Halloween, or “holy evening,” for most is a masquerade party with candy as a reward, harmless unless you’re concerned about the effect of sugar on the human body. For some, it is a day of celebrating a certain other-world spirituality. Myths and fables about not-so-holy ghosts and goblins, witches and black cats, jack-o’-lanterns and skeletons all hint at a fixation on death and evil in this world. No wonder churches prefer a fall harvest festival or Reformation Day event.
A witch doctor in Haiti once told me that October 31 is the day in which the veil between this life and the next is the thinnest. Thinking it culturally instructive to see a ceremony to conjure up a spirit, I considered attending a night festival in the nearby village of Liancourt on that date. But older, wiser folks convinced me I had no business there. Voodoo practitioners foster an aura of fear and mystery to build a marketable practice of folk justice and healing. The Christian worldview that acknowledges personal evil must allow the possibility that such occultic activities are not harmless.
The Bible describes an act of necromancy, or calling up the dead. It is a story easy to retell, but hard to explain. Israel’s King Saul knew that God had forbade his people to use divination, witchcraft, sorcery, and necromancy, and had applied that law during his reign. Yet after he had turned away from God, and found that God would not answer his prayers for courage and wisdom in the face of the Philistine army, he decided to violate that command.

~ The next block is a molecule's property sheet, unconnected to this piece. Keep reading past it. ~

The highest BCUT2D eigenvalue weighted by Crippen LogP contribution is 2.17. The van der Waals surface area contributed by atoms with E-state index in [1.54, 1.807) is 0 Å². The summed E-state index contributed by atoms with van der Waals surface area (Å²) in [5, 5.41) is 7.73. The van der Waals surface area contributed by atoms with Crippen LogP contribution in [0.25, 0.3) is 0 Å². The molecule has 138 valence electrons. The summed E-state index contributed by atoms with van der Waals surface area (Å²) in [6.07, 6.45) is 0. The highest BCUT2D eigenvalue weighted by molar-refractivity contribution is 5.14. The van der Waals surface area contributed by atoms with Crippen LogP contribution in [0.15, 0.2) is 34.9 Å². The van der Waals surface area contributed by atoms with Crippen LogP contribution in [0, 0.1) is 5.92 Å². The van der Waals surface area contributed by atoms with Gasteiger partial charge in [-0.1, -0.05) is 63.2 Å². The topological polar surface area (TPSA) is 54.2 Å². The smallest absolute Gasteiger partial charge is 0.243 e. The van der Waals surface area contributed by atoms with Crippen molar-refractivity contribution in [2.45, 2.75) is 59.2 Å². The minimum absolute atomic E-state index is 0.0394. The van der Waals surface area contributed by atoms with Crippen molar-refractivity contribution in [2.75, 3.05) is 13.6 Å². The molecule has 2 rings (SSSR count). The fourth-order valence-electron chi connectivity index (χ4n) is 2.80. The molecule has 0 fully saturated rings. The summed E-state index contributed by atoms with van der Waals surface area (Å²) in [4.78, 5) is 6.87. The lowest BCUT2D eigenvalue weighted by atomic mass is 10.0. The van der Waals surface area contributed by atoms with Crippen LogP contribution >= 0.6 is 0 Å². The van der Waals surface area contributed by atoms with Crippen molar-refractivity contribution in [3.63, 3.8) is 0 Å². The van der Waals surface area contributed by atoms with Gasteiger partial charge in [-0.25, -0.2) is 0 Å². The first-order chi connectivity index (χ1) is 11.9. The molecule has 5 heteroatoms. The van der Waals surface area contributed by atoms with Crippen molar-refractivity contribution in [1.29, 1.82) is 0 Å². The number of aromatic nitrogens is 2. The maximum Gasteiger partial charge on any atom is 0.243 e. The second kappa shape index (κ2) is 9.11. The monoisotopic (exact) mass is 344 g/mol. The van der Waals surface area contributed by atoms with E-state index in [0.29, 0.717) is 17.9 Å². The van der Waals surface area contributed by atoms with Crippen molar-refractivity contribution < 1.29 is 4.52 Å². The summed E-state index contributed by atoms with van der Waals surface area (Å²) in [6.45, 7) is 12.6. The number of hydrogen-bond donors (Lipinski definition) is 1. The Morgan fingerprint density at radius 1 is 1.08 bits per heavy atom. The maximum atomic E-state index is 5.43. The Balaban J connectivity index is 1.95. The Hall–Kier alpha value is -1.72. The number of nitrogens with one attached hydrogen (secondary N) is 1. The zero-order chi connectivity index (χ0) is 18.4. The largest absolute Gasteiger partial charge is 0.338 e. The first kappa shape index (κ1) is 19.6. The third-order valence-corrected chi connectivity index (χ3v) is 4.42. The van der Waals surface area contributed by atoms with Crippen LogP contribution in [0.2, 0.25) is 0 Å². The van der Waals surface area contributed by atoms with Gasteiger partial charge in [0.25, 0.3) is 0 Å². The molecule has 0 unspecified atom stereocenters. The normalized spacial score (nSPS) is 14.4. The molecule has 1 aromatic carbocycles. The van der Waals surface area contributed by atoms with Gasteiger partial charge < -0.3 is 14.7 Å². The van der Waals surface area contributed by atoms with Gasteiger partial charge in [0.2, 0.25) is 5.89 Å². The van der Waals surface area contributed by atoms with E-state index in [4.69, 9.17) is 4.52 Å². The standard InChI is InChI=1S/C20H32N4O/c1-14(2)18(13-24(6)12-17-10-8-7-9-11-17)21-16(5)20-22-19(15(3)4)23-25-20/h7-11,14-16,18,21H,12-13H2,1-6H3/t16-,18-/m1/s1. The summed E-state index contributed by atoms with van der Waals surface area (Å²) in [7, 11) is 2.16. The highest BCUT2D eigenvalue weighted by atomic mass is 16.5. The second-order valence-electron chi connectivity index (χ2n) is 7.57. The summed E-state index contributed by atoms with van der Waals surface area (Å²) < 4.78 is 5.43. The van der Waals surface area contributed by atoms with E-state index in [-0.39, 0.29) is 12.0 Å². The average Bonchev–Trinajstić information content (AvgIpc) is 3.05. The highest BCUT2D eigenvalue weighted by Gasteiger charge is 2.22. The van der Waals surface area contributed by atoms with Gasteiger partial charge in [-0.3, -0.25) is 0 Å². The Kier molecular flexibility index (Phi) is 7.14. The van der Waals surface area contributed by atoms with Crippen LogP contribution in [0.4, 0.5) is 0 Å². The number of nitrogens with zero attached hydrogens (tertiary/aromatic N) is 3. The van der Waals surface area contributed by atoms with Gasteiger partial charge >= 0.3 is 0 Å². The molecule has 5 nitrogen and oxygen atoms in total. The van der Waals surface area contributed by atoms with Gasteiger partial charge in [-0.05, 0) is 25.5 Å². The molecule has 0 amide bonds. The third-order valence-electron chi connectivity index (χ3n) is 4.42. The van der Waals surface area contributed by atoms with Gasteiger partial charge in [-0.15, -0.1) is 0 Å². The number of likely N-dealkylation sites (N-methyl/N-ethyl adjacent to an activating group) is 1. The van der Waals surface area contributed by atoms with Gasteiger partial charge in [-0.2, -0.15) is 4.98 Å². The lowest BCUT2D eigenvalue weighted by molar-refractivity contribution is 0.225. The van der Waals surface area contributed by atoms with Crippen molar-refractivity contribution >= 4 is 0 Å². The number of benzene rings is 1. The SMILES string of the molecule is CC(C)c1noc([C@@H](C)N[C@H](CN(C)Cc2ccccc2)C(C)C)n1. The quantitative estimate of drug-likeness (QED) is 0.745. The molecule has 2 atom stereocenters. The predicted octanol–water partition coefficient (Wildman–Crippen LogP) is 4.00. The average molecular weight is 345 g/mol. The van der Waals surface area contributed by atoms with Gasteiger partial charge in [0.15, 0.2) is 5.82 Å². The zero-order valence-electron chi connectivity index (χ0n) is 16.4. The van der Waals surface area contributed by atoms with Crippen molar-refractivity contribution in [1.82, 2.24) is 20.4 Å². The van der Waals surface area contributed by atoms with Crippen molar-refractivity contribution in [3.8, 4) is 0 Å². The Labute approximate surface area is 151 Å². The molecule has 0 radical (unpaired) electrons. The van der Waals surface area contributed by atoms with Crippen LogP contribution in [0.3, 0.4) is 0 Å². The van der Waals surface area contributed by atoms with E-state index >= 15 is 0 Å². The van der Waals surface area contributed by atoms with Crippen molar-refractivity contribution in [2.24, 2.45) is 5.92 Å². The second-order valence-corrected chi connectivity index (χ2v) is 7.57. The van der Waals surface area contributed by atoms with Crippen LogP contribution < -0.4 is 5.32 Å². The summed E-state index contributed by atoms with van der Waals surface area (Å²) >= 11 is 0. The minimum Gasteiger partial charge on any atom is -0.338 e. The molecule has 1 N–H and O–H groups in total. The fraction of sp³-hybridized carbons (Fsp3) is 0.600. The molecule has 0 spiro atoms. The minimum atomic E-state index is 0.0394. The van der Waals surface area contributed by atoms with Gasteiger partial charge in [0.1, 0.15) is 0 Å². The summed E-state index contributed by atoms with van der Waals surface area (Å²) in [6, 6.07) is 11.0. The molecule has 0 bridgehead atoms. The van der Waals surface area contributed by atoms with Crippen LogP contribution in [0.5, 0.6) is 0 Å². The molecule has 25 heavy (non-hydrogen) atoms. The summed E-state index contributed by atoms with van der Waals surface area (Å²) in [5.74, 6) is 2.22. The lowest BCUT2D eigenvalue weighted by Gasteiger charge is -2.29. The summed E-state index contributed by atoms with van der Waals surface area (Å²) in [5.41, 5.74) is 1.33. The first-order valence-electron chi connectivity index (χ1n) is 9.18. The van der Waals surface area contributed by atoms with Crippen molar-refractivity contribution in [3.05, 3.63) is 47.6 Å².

Saul disguised himself, and sought a medium, “the witch of En-dor.” She hesitated, mentioning the prohibition. He persisted, wanting her to bring up the dead prophet Samuel. The apparition frightened the woman conjurer, and said that Saul and his sons were to die in battle the next day. Saul looked for an answer in the wrong place.
If occult activities are harmless, why would God prohibit them? To seek that kind of spiritual encounter is to acknowledge a spiritual power other than God, which is idolatrous. The Bible explains that spiritual evil does exist with the purpose to steal, kill, and destroy. We are to resist, not embrace it.
God wants us to seek Him. “Resist the devil and he will flee from you. Draw near to God and He will draw near to you” (James 4:7-8). God has revealed Himself to be near us and for us, so “let us draw near with confidence to the throne of grace, so that we may receive mercy and find grace to help in time of need” (Heb. 4:16). By grace through faith in Christ it is we that are holy (“saints” 1 Cor. 1:2), not a date on a calendar.